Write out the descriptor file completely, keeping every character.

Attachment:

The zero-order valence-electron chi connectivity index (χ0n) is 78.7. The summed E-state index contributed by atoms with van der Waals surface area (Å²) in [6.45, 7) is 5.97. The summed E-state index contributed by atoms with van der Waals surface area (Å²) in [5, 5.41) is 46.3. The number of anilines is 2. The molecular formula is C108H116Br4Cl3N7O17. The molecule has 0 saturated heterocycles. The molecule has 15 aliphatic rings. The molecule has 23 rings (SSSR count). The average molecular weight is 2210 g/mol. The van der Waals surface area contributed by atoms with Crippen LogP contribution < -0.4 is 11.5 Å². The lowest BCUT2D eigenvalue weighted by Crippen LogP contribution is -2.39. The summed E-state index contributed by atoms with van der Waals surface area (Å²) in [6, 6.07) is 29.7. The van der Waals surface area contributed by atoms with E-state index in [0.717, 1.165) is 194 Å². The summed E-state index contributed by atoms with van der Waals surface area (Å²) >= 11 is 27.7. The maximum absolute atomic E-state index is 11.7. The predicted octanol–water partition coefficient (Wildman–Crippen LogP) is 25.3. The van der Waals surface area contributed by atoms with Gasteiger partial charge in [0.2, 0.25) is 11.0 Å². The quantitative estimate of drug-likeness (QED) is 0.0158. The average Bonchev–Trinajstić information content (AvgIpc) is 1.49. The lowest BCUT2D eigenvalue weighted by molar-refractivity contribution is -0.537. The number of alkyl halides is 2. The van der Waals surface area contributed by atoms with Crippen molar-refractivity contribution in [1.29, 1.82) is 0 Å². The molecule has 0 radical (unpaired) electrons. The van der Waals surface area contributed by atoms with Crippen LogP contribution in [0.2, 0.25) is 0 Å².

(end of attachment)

The zero-order valence-electron chi connectivity index (χ0n) is 78.7. The summed E-state index contributed by atoms with van der Waals surface area (Å²) in [6.45, 7) is 5.97. The summed E-state index contributed by atoms with van der Waals surface area (Å²) in [5, 5.41) is 46.3. The number of anilines is 2. The molecular formula is C108H116Br4Cl3N7O17. The molecule has 0 saturated heterocycles. The molecule has 15 aliphatic rings. The molecule has 23 rings (SSSR count). The average molecular weight is 2210 g/mol. The van der Waals surface area contributed by atoms with Crippen LogP contribution < -0.4 is 11.5 Å². The lowest BCUT2D eigenvalue weighted by Crippen LogP contribution is -2.39. The summed E-state index contributed by atoms with van der Waals surface area (Å²) in [6, 6.07) is 29.7. The van der Waals surface area contributed by atoms with E-state index in [0.717, 1.165) is 194 Å². The summed E-state index contributed by atoms with van der Waals surface area (Å²) >= 11 is 27.7. The maximum absolute atomic E-state index is 11.7. The predicted octanol–water partition coefficient (Wildman–Crippen LogP) is 25.3. The van der Waals surface area contributed by atoms with Gasteiger partial charge in [0.2, 0.25) is 11.0 Å². The quantitative estimate of drug-likeness (QED) is 0.0158. The average Bonchev–Trinajstić information content (AvgIpc) is 1.49. The lowest BCUT2D eigenvalue weighted by molar-refractivity contribution is -0.537. The number of alkyl halides is 2. The van der Waals surface area contributed by atoms with Crippen molar-refractivity contribution in [1.29, 1.82) is 0 Å². The molecule has 0 radical (unpaired) electrons. The van der Waals surface area contributed by atoms with Crippen LogP contribution in [0.2, 0.25) is 0 Å².